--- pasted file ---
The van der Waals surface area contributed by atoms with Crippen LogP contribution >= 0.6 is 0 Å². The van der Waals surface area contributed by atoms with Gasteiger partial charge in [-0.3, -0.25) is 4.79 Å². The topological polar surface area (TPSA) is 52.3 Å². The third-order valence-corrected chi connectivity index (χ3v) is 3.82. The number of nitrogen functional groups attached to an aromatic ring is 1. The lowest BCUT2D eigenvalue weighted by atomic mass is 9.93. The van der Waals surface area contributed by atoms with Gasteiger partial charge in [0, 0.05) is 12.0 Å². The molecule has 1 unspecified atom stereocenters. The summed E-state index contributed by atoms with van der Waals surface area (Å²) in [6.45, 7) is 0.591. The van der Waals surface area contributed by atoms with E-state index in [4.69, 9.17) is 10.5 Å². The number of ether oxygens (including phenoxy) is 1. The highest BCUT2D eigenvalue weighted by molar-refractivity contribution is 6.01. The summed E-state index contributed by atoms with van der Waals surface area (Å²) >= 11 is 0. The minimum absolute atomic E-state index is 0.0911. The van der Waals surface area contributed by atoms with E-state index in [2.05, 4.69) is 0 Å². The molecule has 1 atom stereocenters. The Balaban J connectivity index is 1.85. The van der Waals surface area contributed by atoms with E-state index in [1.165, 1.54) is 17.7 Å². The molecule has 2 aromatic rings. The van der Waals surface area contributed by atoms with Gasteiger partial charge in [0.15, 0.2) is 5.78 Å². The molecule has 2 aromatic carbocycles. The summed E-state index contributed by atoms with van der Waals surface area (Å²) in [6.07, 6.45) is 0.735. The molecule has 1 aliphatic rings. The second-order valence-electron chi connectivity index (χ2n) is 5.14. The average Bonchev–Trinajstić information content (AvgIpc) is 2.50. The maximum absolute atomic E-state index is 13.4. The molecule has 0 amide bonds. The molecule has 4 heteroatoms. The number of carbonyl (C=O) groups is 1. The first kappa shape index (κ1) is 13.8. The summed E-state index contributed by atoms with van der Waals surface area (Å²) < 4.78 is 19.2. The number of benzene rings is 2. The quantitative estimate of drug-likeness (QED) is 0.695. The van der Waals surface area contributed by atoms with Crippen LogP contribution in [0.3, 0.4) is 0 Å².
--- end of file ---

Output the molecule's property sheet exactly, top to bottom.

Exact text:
The van der Waals surface area contributed by atoms with Crippen LogP contribution >= 0.6 is 0 Å². The van der Waals surface area contributed by atoms with Gasteiger partial charge in [-0.3, -0.25) is 4.79 Å². The topological polar surface area (TPSA) is 52.3 Å². The third-order valence-corrected chi connectivity index (χ3v) is 3.82. The number of nitrogen functional groups attached to an aromatic ring is 1. The lowest BCUT2D eigenvalue weighted by atomic mass is 9.93. The van der Waals surface area contributed by atoms with Gasteiger partial charge in [0, 0.05) is 12.0 Å². The molecule has 1 unspecified atom stereocenters. The summed E-state index contributed by atoms with van der Waals surface area (Å²) in [6.45, 7) is 0.591. The van der Waals surface area contributed by atoms with E-state index in [4.69, 9.17) is 10.5 Å². The number of ether oxygens (including phenoxy) is 1. The highest BCUT2D eigenvalue weighted by molar-refractivity contribution is 6.01. The summed E-state index contributed by atoms with van der Waals surface area (Å²) >= 11 is 0. The minimum absolute atomic E-state index is 0.0911. The van der Waals surface area contributed by atoms with E-state index in [2.05, 4.69) is 0 Å². The molecule has 1 atom stereocenters. The Balaban J connectivity index is 1.85. The van der Waals surface area contributed by atoms with E-state index in [1.165, 1.54) is 17.7 Å². The molecule has 2 aromatic rings. The van der Waals surface area contributed by atoms with Gasteiger partial charge in [0.15, 0.2) is 5.78 Å². The molecule has 2 aromatic carbocycles. The summed E-state index contributed by atoms with van der Waals surface area (Å²) in [6.07, 6.45) is 0.735. The molecule has 1 aliphatic rings. The second-order valence-electron chi connectivity index (χ2n) is 5.14. The average Bonchev–Trinajstić information content (AvgIpc) is 2.50. The maximum absolute atomic E-state index is 13.4. The molecule has 0 amide bonds. The molecule has 4 heteroatoms. The number of carbonyl (C=O) groups is 1. The first kappa shape index (κ1) is 13.8. The summed E-state index contributed by atoms with van der Waals surface area (Å²) < 4.78 is 19.2. The number of benzene rings is 2. The quantitative estimate of drug-likeness (QED) is 0.695. The van der Waals surface area contributed by atoms with Crippen LogP contribution in [0.3, 0.4) is 0 Å².